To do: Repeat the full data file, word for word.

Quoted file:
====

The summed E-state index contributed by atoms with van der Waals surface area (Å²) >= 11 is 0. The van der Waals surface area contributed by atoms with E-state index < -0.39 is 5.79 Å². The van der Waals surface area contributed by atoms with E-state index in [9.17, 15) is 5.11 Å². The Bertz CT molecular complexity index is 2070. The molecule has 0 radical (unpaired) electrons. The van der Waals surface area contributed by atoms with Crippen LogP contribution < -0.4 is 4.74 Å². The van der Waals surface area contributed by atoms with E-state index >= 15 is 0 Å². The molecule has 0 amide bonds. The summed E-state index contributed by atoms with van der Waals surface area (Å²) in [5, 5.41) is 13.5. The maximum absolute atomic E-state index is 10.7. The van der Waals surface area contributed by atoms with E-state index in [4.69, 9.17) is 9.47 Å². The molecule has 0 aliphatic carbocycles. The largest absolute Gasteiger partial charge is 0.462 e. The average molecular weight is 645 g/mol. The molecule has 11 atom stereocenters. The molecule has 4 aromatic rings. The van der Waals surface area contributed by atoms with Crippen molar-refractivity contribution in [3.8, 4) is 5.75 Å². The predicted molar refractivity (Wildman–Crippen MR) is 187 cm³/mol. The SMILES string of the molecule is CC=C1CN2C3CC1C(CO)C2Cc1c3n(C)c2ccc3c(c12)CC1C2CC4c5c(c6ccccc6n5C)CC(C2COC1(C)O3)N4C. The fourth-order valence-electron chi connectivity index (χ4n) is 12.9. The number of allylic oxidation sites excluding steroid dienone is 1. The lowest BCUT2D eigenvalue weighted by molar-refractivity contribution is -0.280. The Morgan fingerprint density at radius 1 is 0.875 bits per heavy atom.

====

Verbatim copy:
The summed E-state index contributed by atoms with van der Waals surface area (Å²) >= 11 is 0. The van der Waals surface area contributed by atoms with E-state index < -0.39 is 5.79 Å². The van der Waals surface area contributed by atoms with E-state index in [9.17, 15) is 5.11 Å². The Bertz CT molecular complexity index is 2070. The molecule has 0 radical (unpaired) electrons. The van der Waals surface area contributed by atoms with Crippen LogP contribution < -0.4 is 4.74 Å². The van der Waals surface area contributed by atoms with E-state index >= 15 is 0 Å². The molecule has 0 amide bonds. The summed E-state index contributed by atoms with van der Waals surface area (Å²) in [5, 5.41) is 13.5. The maximum absolute atomic E-state index is 10.7. The van der Waals surface area contributed by atoms with E-state index in [4.69, 9.17) is 9.47 Å². The molecule has 0 aliphatic carbocycles. The largest absolute Gasteiger partial charge is 0.462 e. The average molecular weight is 645 g/mol. The molecule has 11 atom stereocenters. The molecule has 4 aromatic rings. The van der Waals surface area contributed by atoms with Crippen molar-refractivity contribution in [3.8, 4) is 5.75 Å². The predicted molar refractivity (Wildman–Crippen MR) is 187 cm³/mol. The SMILES string of the molecule is CC=C1CN2C3CC1C(CO)C2Cc1c3n(C)c2ccc3c(c12)CC1C2CC4c5c(c6ccccc6n5C)CC(C2COC1(C)O3)N4C. The fourth-order valence-electron chi connectivity index (χ4n) is 12.9. The number of allylic oxidation sites excluding steroid dienone is 1. The lowest BCUT2D eigenvalue weighted by molar-refractivity contribution is -0.280. The Morgan fingerprint density at radius 1 is 0.875 bits per heavy atom.